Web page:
US maritime regulators have proposed changes designed to make it easier for non-vessel-operating common carriers (NVOCCs) to provide negotiated rate and service arrangements.
NVOCCs cheered the unanimous vote by the Federal Maritime Commission (FMC) to issue a notice of proposed rulemaking in response to a 2015 petition by the National Customs Brokers and Forwarders Association of America. The commission vote sets the stage for solicitation of public comments.
The FMC’s acting chairman, Michael A. Khouri, said the proposed changes will make it easier to offer negotiated service arrangements (NSAs) and negotiated rate arrangements (NRAs), both of which were created to allow NVOCCs to contract with beneficial cargo owners.
“I am pleased that the commission has taken this step to move forward on a petition to reduce unnecessary regulatory burdens that increase complexity and costs in America’s ocean supply chain,” Khouri said.
The latest proposed changes are the most recent step in transportation intermediaries’ long effort to mesh the commercial requirements of NVOCCs, which handle more than one-third of US container volume, with the landmark Ocean Shipping Reform Act of 1998 (OSRA).
OSRA allowed ocean carriers and shippers to sign confidential service contracts instead of having to make their contracts’ essential terms public. But in the political horse-trading that preceded the act’s passage, NVOCCs were prohibited from confidential contracts.
As NVOCCs have expanded their market share, pressure to ease restrictions on their ability to offer customized rate and service packages has increased.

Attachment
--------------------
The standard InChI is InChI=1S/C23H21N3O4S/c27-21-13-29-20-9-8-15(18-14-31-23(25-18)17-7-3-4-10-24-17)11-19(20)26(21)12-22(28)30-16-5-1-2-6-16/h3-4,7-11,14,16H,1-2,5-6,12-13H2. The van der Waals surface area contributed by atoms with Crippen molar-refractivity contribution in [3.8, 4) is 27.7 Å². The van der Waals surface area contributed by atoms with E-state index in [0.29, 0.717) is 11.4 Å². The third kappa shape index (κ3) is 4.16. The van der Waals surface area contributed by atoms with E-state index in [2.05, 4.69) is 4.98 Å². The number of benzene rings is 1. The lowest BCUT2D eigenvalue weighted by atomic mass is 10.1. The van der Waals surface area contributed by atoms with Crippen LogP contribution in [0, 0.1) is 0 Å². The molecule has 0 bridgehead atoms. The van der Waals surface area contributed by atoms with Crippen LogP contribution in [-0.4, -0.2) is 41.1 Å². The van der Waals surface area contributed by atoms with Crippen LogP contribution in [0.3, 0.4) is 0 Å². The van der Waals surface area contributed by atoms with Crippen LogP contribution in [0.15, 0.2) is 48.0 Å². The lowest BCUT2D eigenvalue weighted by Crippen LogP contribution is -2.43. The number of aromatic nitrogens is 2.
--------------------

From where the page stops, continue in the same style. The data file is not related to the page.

In 2004 the FMC authorized NSAs. These provided NVOCCs with the functional equivalent of shipper-carrier service contracts, but the agreements still had to be published and filed with the commission.
In 2011, the FMC went a step further by authorizing NRAs, which quickly overtook NSAs in popularity. NRAs do not have to be published, but cannot include credit and payment terms, rate methodology, minimum quantities, dispute forum selection or arbitration clauses, or other non-rate economic issues.
At its meeting Wednesday, the FMC proposed three changes: to end requirements that NSAs be filed with the commission, to make it easier for NVOCCs and shippers to amend NRAs, and to allow NRAs to be take effect when the cargo is tendered instead of requiring the contracting party’s signature.
Khouri said the notice of proposed rulemaking to be published soon in the Federal Register will include a request for comments on the changes, as well as for whether the commission should expand NRAs by allowing them to include non-rate economic terms.
Richard Roche, vice president, international transportation, at Mohawk Global Logistics, praised the proposed changes, and urged NVOCCs to support the simplified regulations and the inclusion of commercial terms within NRAs.
“With both NSAs and NRAs made easier to use, and more reflective of actual business practices, the FMC is providing two greatly improved alternatives to the ages-old and outdated practice of tariff filing,” he wrote in a note to clients.
NSAs are attractive for NVOCCs that contract with high-volume clients that require minimum volume commitments and other essential terms. The simpler NRAs often are used for low-volume or one-off moves.
The commission’s proposed changes for NRAs would allow them to be modified by mutual agreement instead of having to be scrapped and refiled, and would allow them to be accepted by booking instead of requiring a shipper’s written acceptance.